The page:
2.3. Statistical Analysis

All values are expressed as the mean ± standard deviation (SD). Student’s t-test and the Welch t-test were used to compare the AFF and Osteoporosis groups. Discriminant analysis was used to examine effective factors for distinguishing the two diseases. Probability (P) values less than 0.05 were considered significant.

3. Results

All of the AFF patients were female and had diaphyseal fractures. Five AFFs were complete fractures, and the remaining 7 AFFs were incomplete fractures. All complete AFFs and 5 incomplete AFFs were treated surgically with intramedullary nail fixation or a locking plate. Intramedullary nail fixation was used for 6 AFFs, and a locking plate was used for 4 AFFs. There were no diabetes mellitus patients or patients receiving glucocorticoids (Table 1).

As a result of univariate logistic regression between the 2 groups, Ca levels and lateral and anterior curvatures in the AFF group were significantly greater than in the Osteoporosis group, and the 25(OH)D level in the AFF group was significantly lower than in the Osteoporosis group. We used discriminant analysis of these extracted items to exclude the mutual influence of factors and identify factors closely associated with AFF, and 25(OH)D, Ca, and anterior curvature were identified as significant items to differentiate these diseases (Table 2).

4. Discussion

In this study, we examined serum 25(OH)D and some parameters in AFF patients, and showed that the 25(OH)D level in the AFF patients was lower than in the osteoporosis patients and femoral curvature was more marked than in the osteoporosis patients. Although only one study investigating 20 AFF patients

Table 1. Clinical information on patients with AFF.

AFF: atypical femoral fracture.

Table 2. Univariate logistic regression and discriminant analyses to compare 2 groups.

Values are expressed as number of patients or mean ± SD with ranges. AFF: atypical femoral fracture, ALP: alkaline phosphatase, Ca: calcium, IP: inorganic phosphorus, P1NP: intact procollagen I N-terminal propeptide, TRACP5b: tartarate-resistant acid phosphatase 5b, PTH: intact parathyroid hormone, 25(OH)D: 25-hydroxyvitamin D, BMD: bone mineral density.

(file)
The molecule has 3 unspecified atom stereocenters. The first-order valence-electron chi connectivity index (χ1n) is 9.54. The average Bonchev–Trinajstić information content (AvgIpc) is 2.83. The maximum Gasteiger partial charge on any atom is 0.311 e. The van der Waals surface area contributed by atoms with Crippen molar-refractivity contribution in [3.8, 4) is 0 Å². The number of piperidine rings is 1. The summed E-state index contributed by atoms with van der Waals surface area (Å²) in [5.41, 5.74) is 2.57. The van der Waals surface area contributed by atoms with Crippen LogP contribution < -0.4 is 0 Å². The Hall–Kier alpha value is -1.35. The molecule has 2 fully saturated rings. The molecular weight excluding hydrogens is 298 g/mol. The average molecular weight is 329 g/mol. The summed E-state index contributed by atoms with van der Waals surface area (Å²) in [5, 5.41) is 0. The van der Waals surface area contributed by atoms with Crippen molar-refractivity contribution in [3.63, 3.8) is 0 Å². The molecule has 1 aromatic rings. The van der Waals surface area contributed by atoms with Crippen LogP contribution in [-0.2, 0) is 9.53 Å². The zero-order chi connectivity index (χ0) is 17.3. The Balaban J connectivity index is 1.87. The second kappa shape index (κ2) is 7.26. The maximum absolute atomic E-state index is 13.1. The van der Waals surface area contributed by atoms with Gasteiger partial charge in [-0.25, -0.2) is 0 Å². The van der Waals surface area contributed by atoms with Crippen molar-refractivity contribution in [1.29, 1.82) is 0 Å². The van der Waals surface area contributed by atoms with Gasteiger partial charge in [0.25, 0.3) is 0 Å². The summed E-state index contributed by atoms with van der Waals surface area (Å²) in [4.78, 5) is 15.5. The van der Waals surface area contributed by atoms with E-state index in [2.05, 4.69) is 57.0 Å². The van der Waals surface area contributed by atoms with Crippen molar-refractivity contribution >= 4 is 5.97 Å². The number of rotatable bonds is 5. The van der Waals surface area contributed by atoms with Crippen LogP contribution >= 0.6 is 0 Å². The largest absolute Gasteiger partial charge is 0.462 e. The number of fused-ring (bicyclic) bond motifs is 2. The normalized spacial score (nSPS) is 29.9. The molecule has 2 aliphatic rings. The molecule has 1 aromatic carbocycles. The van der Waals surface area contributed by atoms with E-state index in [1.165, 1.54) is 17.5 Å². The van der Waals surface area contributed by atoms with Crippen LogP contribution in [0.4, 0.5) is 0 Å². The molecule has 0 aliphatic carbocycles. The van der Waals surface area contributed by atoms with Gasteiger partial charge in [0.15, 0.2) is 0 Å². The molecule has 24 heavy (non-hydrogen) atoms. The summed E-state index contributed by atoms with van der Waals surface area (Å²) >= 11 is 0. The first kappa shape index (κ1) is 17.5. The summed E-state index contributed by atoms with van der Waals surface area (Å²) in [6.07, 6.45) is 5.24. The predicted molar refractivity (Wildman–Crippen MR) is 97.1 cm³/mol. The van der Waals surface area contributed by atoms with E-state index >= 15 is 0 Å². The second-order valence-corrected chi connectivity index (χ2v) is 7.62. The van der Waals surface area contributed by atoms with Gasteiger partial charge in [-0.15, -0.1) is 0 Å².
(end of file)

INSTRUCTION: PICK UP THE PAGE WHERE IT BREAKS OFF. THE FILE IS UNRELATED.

reported a relationship between AFF and a low serum 25(OH)D level, this was not described in detail [9] . There have been no reports on the relationship between AFF and serum 25(OH)D since this study. Although marked femoral curvature in AFF patients is not a novel finding, a low level of vitamin D in AFF patients has been scarcely reported. Considering that femoral curvature was strongly influenced by a low vitamin D level, as the next step, we must examine the association between femoral curvature and serum 25(OH)D solely in AFF patients. In order to clarify this in the future, we need to analyze more AFF patients, considering the use of a bone resorption inhibitor.

In general, osteomalacia patients often show a low serum Ca level. On the contrary, serum Ca in AFF patients was higher than in osteoporosis patients. Because the mechanism of the relationship between low serum 25(OH)D and high Ca is not clear, many AFF patients and evaluation items must be investigated in the future.

A limitation of this study was the small number of AFF patients. Several factors may have led to a bias, such as subtrochanteric or diaphyseal, and the presence or absence of bisphosphonate administration, and a larger number of patients is needed to sufficiently analyze these factors. As another limitation, detailed clinical information, such as bone turnover markers, bone mineral density, and other contributing medical conditions before fractures, was not available for many patients because most were referred from other clinics or hospitals on an emergency basis. AFF is a relatively rare fracture, and more patient information must be accumulated to clarify the influence of these factors.

5. Conclusion

To the best of our knowledge, the present study is the first to compare the serum vitamin D level between AFF and osteoporosis patients, and AFF patients showed low vitamin D levels. We need to perform further detailed studies with more AFF patients to clarify the influence of vitamin D on such patients.

Cite this paper
Tsuchie, H. , Miyakoshi, N. , Kasukawa, Y. , Aizawa, T. , Abe, H. , Segawa, T. and Shimada, Y. (2018) The Serum 25(OH)D Level in Patients with Atypical Femoral Fracture. Open Journal of Orthopedics, 8, 331-336. doi: 10.4236/ojo.2018.89036.